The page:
Taking the MCAT: Where to Start and Tips for Studying

If you’re just deciding to take the MCAT, you are likely wondering how best you can start studying for it. The results of this test could determine your career path, so it’s best to make use of all the resources available to you.

Here’s what you need to know about the MCAT and where you can start when it comes to studying properly:

What Kind of Exam is the MCAT?

To start with the basics, the MCAT is a multiple-choice test that is split into four categories, all designed to test different abilities, including critical thinking, problem-solving, written analytical skills, and your understanding of specific scientific concepts and principles. Here are some tips and advice on how to study for it:

MCAT self prep study

When to Take the Test

The first piece of advice is to get your test booked for an appropriate date, usually as close to your taking your prerequisite classes as possible. Memory is fallible, and it’s easy to forget concepts if there’s too large a gap between your preparatory classes and the day you take the test. The best advice is not to procrastinate. 

How Long to Study

Many scholars recommend dedicating at least 200 to 300 hours of focused MCAT studying before taking the exam. This means that if you study 10–15 hours per week, you’re looking at a four- to six-month study period before you’re ready to take the exam.

Taking Practice Exams

Nothing can really prepare you better than taking practice test after practice test. Resources such as an MCAT test prep program can provide practice tests and even help you identify areas where you need to improve your study. Taking advantage of resources such as this program will help you feel more confident when it comes time to take the actual exam.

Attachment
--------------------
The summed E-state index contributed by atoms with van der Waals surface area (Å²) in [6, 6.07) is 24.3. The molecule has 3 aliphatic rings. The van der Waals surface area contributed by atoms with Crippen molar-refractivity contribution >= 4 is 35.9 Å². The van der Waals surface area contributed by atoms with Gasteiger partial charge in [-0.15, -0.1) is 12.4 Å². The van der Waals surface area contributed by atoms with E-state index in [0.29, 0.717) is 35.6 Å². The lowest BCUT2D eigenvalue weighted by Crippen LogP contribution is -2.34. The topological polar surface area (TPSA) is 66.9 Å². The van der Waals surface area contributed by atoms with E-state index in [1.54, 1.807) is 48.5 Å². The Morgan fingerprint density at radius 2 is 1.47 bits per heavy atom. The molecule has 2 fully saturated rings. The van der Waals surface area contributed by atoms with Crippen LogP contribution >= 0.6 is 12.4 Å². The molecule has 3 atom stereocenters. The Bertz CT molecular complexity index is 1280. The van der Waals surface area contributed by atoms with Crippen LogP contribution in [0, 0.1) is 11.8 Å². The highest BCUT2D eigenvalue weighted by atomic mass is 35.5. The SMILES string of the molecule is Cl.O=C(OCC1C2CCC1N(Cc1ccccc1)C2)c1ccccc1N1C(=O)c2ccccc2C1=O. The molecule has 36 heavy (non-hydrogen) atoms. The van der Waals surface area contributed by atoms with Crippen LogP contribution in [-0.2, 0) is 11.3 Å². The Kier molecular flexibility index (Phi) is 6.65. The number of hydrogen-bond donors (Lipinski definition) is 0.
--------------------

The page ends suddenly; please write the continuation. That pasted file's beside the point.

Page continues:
When you take each practice test, try your best to recreate the test conditions. No cell phones, for example, and definitely no cheating! 

Try Different Study Habits

Due to the in-depth nature of the MCAT, you have to pace yourself with study to avoid facing burnout. Start slowly and build up so you can determine the methods of study that work best for you and get into a good studying groove. 

It’s all about figuring out what works best for you. Do you do your best when recreating your optimal learning environment? Do you prefer reading whole chapters at a time of study textbooks, or breaking it up into chunks? Perhaps you work best with others, in which case you might consider putting together a small study group. Whatever methods you choose to study, make sure they work long term so you don’t get overwhelmed and burnt out before the test date rolls around.

Know Your Goals

Are you aiming to get in the very top percentile, or are you happy just to pass? Obviously, loftier goals require longer and more dedicated periods of study. By managing your goals early on, you can prepare yourself for the work ahead that will be required to get the score you’re hoping for.

One goal you’ll want to make sure you have on your list of priorities, however, is to aim to pass the first time you take the test. It’s more efficient and worth your while to prepare yourself as best you can to do well on the first exam attempt. That’s not to say you shouldn’t take it again to improve your score, but by going into the first exam as ready as possible, you’ll know exactly what to change to manage future expectations and handle the challenges that come with taking the MCAT.

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